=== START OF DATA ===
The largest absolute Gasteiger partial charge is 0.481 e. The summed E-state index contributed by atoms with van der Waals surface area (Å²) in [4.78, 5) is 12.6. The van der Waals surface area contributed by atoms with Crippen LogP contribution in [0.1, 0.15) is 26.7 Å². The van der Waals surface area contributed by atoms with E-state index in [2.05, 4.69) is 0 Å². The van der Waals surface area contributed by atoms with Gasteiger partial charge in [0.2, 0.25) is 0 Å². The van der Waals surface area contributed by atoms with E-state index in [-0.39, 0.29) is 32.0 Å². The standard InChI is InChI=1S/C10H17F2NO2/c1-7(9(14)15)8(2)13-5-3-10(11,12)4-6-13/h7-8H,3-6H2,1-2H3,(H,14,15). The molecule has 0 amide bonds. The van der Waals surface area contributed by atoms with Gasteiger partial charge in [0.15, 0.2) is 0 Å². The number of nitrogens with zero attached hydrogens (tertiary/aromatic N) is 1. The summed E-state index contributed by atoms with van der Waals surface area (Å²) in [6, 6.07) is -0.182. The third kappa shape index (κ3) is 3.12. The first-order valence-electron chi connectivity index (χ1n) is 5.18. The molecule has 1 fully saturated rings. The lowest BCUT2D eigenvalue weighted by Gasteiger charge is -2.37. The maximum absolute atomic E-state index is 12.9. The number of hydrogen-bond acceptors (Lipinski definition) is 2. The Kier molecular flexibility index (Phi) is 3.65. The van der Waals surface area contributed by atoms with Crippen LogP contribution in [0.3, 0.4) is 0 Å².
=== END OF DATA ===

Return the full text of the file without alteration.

The largest absolute Gasteiger partial charge is 0.481 e. The summed E-state index contributed by atoms with van der Waals surface area (Å²) in [4.78, 5) is 12.6. The van der Waals surface area contributed by atoms with Crippen LogP contribution in [0.1, 0.15) is 26.7 Å². The van der Waals surface area contributed by atoms with E-state index in [2.05, 4.69) is 0 Å². The van der Waals surface area contributed by atoms with Gasteiger partial charge in [0.2, 0.25) is 0 Å². The van der Waals surface area contributed by atoms with E-state index in [-0.39, 0.29) is 32.0 Å². The standard InChI is InChI=1S/C10H17F2NO2/c1-7(9(14)15)8(2)13-5-3-10(11,12)4-6-13/h7-8H,3-6H2,1-2H3,(H,14,15). The molecule has 0 amide bonds. The van der Waals surface area contributed by atoms with Gasteiger partial charge in [0.15, 0.2) is 0 Å². The number of nitrogens with zero attached hydrogens (tertiary/aromatic N) is 1. The summed E-state index contributed by atoms with van der Waals surface area (Å²) in [6, 6.07) is -0.182. The third kappa shape index (κ3) is 3.12. The first-order valence-electron chi connectivity index (χ1n) is 5.18. The molecule has 1 fully saturated rings. The lowest BCUT2D eigenvalue weighted by Gasteiger charge is -2.37. The maximum absolute atomic E-state index is 12.9. The number of hydrogen-bond acceptors (Lipinski definition) is 2. The Kier molecular flexibility index (Phi) is 3.65. The van der Waals surface area contributed by atoms with Crippen LogP contribution in [0.3, 0.4) is 0 Å².